Soon, many checking account customers with SunTrust Bank may have to shell out more of their money on fees. Due to arrive in August, several changes to various SunTrust checking accounts will impact minimum accounts balance, overdraft fee and ATM fee policies.

Beginning August 24, SunTrust’s bottom-tier basic checking account — Everyday Checking — will require a $1,500 minimum daily balance or a monthly direct deposit of at least $100 to avoid the $7 monthly maintenance fee. Currently, the minimum daily balance requirement is $500.

Additionally, SunTrust will remove a perk that imposes a reduced charge — $25 instead of $36 — for the first overdraft on Everyday Checking and Student Checking accounts. Solid Choice Banking, a checking account with a higher monthly fee and more features, will lose a perk that waived one overdraft fee in every 12-month period.

Because of new financial regulations that went into effect in 2010, consumers must opt in for overdrafts. Otherwise, the bank will deny the transaction.

Furthermore, Student Checking and Solid Choice Banking customers will have to pay a $2 fee for each non-SunTrust ATM transaction. Currently, Student Checking and Solid Choice Banking offer two and four free non-SunTrust ATM transactions per month, respectively. The owner of the non-SunTrust ATMs may charge fees.

Solid Choice Banking customers will also stop receiving refunds of up to $10 per month in surcharge fees from non-SunTrust ATMs.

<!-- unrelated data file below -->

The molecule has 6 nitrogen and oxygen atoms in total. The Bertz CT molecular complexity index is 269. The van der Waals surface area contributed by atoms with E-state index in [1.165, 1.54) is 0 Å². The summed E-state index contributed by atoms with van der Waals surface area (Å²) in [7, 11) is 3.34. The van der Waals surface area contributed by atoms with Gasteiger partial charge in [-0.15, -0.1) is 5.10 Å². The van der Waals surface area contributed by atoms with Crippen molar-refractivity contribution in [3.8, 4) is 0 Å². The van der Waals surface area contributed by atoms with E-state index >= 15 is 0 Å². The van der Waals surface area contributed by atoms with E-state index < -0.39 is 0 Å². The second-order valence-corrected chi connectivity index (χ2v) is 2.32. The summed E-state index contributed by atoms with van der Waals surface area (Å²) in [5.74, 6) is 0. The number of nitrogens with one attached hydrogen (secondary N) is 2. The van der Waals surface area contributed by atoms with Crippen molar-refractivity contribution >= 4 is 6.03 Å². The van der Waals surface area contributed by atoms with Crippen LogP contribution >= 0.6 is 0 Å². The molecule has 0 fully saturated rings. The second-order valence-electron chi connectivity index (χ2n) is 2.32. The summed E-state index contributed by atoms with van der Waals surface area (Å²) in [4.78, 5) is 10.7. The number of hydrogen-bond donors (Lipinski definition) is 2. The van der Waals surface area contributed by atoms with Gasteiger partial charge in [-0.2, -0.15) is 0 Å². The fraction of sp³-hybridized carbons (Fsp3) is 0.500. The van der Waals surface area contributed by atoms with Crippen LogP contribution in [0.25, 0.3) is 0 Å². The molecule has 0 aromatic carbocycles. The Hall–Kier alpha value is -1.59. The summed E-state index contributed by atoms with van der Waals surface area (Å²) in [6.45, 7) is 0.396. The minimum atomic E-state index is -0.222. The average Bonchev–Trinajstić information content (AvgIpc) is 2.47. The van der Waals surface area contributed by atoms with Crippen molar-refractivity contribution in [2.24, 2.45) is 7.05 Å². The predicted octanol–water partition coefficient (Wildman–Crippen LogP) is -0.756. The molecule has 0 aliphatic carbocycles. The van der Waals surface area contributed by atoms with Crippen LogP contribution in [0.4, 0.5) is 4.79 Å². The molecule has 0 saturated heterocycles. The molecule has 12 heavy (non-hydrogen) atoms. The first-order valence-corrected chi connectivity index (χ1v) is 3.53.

“We are constantly evaluating our product mix and making pricing adjustments as necessary based on numerous factors including, but not limited to, our cost of doing business and the competitive marketplace, balanced with the needs of our clients,” said Hugh Suhr, a SunTrust spokesperson.

New debit card fee regulations took center stage last year, when SunTrust made a host of unfriendly changes to customer accounts, citing a transforming banking industry. A new rule reduced the fees that big banks charge merchants for debit card transactions.

In 2011, SunTrust stopped offering free checking, hiked fees and briefly charged a debit card usage fee (eventually rescinded). Other major banks, including Chase and Wells Fargo, took similar measures to recoup lost revenue.

For the first quarter of 2012, SunTrust reported a decline in income from card fees and service charges on deposit accounts, but the effect of the bank’s move away from free checking was not too severe.

“We retained 98 percent of our balances through this process, and the average deposit size of a new checking account is up almost 50 percent in our Everyday Checking product relative to what it was under free checking,” said William Henry Rogers, chairman and CEO of SunTrust Bank, during the Q1 earnings call.

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